This spring Susan Porter’s sixth grade class found two bags of treasure in Lake Merritt, a140-acre tidal lagoon in downtown Oakland, California. What surprised the reporters (though not me and Susan) was that the kids were not at all selfish about it. They were happy simply to have made a difference. (Later they were happy to have made it on TV). These students are examples of what kids look like when they are treated as if they are inherently altruistic rather than inherently selfish.
All the students at St. Paul’s Episcopal School in Oakland engage in service learning projects from kindergarten through eighth grade. The sixth grade has taken on Lake Merritt. As Susan put it: “The city uses Lake Merritt to promote itself but can’t keep it clean without us.” Cleaning up the lake over the years has led sixth graders to map its watershed, study its storm drains, investigate its hydrology and ponder its politics.
One day, for instance, the kids noticed dirty bubbles around the fountains. They tracked it down and figured out that some local businesses were dumping mop water into drains that lead to the storm drains that dump into the lake. The kids went door to door in the commercial district on Grand and Lakeshore Avenues talking about the problem and found out who was doing it. They reported it to the city and talked with the owners who changed their practices.
One day in April became a BIG DAY for them when they discovered two bags full of rings, antique pocket watches, gold medallions and silver candlesticks. The booty, apparently stolen, was so heavy that it couldn’t be fished out of the brackish water with a simple net. (Watch the CBS video report.)
“The students had hooked themselves a mystery,” said the reporter for the L.A. Times. Leah Winer, 11, spotted the submerged sacks first.
“I was going to dump them out,” Leah said, “but Ms. Porter said we might damage it. So I pushed the sides open and there were all these jewels. Not technically jewels, but gold. And I started screaming, ‘Oh, my gosh, there’s gold in here!’ ”
Others took up the OMG chorus. A passerby lent the group his cellphone to call the police, as they sifted through the loot awe-struck. Theories about who might have tossed the bags in the lake were kicked around in class. Thieves was a class favorite. “Maybe he saw a police car and didn’t want to get caught.”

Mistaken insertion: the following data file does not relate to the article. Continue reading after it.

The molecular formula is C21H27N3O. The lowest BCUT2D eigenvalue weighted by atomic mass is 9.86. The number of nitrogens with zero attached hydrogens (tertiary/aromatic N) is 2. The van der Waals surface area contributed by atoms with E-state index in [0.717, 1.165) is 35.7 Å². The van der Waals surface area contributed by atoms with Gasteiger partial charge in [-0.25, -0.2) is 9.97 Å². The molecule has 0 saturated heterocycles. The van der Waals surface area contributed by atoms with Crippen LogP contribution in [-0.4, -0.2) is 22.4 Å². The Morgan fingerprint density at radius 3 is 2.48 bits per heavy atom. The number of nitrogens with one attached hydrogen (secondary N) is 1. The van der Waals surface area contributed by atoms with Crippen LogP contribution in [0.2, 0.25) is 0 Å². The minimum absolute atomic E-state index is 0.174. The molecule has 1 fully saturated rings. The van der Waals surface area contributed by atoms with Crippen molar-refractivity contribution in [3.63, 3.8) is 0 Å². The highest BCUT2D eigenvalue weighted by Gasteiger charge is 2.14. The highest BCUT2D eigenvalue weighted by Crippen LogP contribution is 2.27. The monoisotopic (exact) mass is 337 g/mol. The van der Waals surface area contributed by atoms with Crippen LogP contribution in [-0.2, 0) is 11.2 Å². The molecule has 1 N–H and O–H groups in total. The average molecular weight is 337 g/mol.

“How do you know it was a he?”
“Or maybe it was a drop spot. One person left it, and another would pick it up at, like, three, but we got there first.”
The students also worried about whoever might have owned the goods in the first place. “I was robbed a few years ago,” Leah said. “The burglars took my computer with years and years of photos on it. I wish I had it back. They took my allowance. I know what it’s like to lose something and really, really want it back.”
The success of service learning in motivating students to pour themselves into school and their academics is now widely understood by educators with many exciting examples from coast to coast. Many parents, teachers and students at the school think one of the top reasons the test scores are so high is that each child feels they matter. It is certainly one of the reasons they love to go to school every day.
Unfortunately, under the name of “community service” it is still more generally understood as a means of teaching “values” and altruism to kids who otherwise are naturally selfish. That many adults are surprised at the altruism of children should be bothersome to us. It is the most natural thing in the world for humans to want to make a difference to others, and we are more likely to get that behavior from kids if we expect it.
The sixth grade’s latest activity is walking down Grand Avenue photographing and counting cigarette butts in an effort to convince the city to install a pilot project of some ashtrays at key places so they won’t be litter. (Did you know that cigarette butts are a large part of the litter that goes into runoff worldwide? I didn’t.) Last week the kids went to the Oakland Public Works Water Quality Committee to speak about their findings. They were asked to come back and report again at another meeting in the spring. Who knows what treasure they will find this time, but one thing we do know is that they will find treasure inside themselves.
Children inherently want to be part of something larger than themselves. They are much more open to instruction when they feel they are learning toward accomplishing something real.